Taking the tools out of processing
The ultimate goal for USP lasers is to use them as a fully flexible digital tool, as an alternative to conventional tool-based processing, with the technology having already proven its advantages across a number of sectors:
- Display industry: cutting flexible substrates of OLED-Displays, the drilling and cutting of glass, and the structuring of thin films;
- Automotive industry: machining hydraulic and fuel injection components;
- Printing industry: engraving cylinders for embossing and printing;
- Medical sector: processing cardiovascular stents;
- Aircraft construction: machining carbon fibre composites;
- Tool manufacturing: generating embossing and injection moulding tools;
- Photovoltaics: structuring conductive and dielectric layers of thin-film solar cells and crystalline Si solar cells; and
- Electronics industry: drilling and cutting printed circuit boards.
In low-energy and low-power traditional laser processing, the amount of deposited energy is determined by linear absorption of the laser energy. In USP laser processing, however, very high photon densities can be generated in the focal spot of a processing optic, which enables nonlinear absorption mechanisms to occur. This means that even transparent materials can be processed at wavelengths where the materials do not show any absorption.
Display technology has therefore become one of the fastest growing fields of application for high-power USP lasers, aided by the progressive market penetration of smartphones and tablet computers. Using nonlinear absorption mechanisms and specially-designed processing principles – such as filament cutting or elongated focus geometries – USP laser energy can be concentrated and deposited into a very thin line in transparent materials. This causes thermal and mechanical stress in the materials, and leads to separation of the parts to be cut.
A structure for print preparation generated using an ultrashort pulse laser. (Image: Fraunhofer ILT)
USP lasers are especially being used for the drilling and cutting of hardened display glasses with hardness depths greater than 40µm. The openings in displays for camera lenses, loudspeakers and microphones, as well as the operating units, are mainly cut this way. In principle, however, the USP laser is also suitable for the format cutting of display glasses, although even higher cutting speeds must be achieved. In the future, the range of applications for USP laser cutting systems could be expanded if sapphire, which cannot be cut using conventional cutting methods, is used as the display glass of devices for weight reasons.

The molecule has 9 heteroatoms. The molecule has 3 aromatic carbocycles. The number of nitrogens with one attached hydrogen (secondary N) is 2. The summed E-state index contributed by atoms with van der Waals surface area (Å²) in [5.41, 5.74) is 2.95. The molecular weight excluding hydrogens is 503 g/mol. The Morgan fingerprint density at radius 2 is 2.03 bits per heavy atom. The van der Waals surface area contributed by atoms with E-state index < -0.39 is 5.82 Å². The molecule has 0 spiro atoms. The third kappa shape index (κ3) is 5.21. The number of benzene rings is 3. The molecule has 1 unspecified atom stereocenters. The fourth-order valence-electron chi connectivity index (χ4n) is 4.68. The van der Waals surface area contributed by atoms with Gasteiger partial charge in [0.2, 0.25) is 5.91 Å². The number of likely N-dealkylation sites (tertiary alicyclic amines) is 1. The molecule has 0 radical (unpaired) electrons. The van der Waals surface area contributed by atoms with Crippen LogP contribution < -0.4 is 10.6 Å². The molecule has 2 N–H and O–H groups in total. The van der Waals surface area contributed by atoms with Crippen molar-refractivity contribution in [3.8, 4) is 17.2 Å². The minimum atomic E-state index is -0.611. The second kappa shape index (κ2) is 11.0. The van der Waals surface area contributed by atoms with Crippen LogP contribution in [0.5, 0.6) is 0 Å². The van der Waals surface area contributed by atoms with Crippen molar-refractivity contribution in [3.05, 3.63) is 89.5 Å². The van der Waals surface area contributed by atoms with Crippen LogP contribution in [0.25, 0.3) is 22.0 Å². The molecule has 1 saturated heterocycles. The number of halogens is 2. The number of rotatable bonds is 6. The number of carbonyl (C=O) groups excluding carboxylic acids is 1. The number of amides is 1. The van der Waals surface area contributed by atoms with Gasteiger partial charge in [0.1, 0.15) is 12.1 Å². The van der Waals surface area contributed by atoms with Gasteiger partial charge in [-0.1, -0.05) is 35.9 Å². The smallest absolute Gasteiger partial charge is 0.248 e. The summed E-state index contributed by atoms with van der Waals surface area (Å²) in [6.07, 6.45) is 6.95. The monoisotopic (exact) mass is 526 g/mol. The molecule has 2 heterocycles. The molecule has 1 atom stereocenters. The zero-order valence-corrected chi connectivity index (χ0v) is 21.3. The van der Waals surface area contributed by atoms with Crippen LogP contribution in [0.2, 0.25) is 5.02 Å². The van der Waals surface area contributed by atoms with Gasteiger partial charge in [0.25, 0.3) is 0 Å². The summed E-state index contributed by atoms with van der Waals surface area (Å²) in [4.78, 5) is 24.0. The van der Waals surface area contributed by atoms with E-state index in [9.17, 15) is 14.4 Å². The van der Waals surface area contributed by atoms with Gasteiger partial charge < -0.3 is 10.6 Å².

A new field of USP laser processing in the display industry is the separation of polymer-based OLED displays. For smartphones and tablets, OLED displays are manufactured on polymer films over large areas, for productivity reasons. These large multiple-display sheets have to be separated into single small displays without any thermal damage, discoloration or recondensation of the ablated material being caused. Therefore, USP lasers operating in the UV wavelength are used, which provide low absorption depth, as well as low thermal influence of less than 50µm.
USP laser technology is also gaining ground in metal processing, where using pulse durations of 10ps and shorter enables superior processing quality compared to when longer pulses are used.
The technology has a long history of metalworking. One of the first applications explored using USP lasers was the drilling of injection nozzles for diesel injection technology. Even though this application –which requires drilling depths of up to 1mm and bore diameters of 70µm – has not yet established itself, the drilling of injection nozzles using USP lasers for gasoline injection technology has been industrially introduced. Here, the wall thickness is only 0.3mm and the bore diameters range from 70 to 200µm. Compared to conventional eroding processes, higher qualities and processing speeds can be achieved here using USP lasers. New optical set-ups, such as helical drilling optics, can also be used to achieve high-precision bore holes with arbitrary geometries.
In the manufacturing of injection moulding tools for medical products and micro optical components, picosecond and femtosecond lasers are also being used, due to their high precision and the high flexibility of processing they enable, by removing the need for additional tools.
In addition, in the printing, engraving and embossing industry – for example, in security printing technology, printing electronic circuits, and embossing light guide foils and scatter foils for display production – the high precision and resolution of USP lasers is enabling new applications.
New high-power USP laser systems with high repetition rates are now being used to achieve metal ablation rates of more than 20mm³/min, with lateral resolutions below 3µm and depth resolutions below 100nm.
Dr Arnold Gillner is the department manager for ablation and joining at Fraunhofer ILT and managing director of the Fraunhofer Group for Light & Surfaces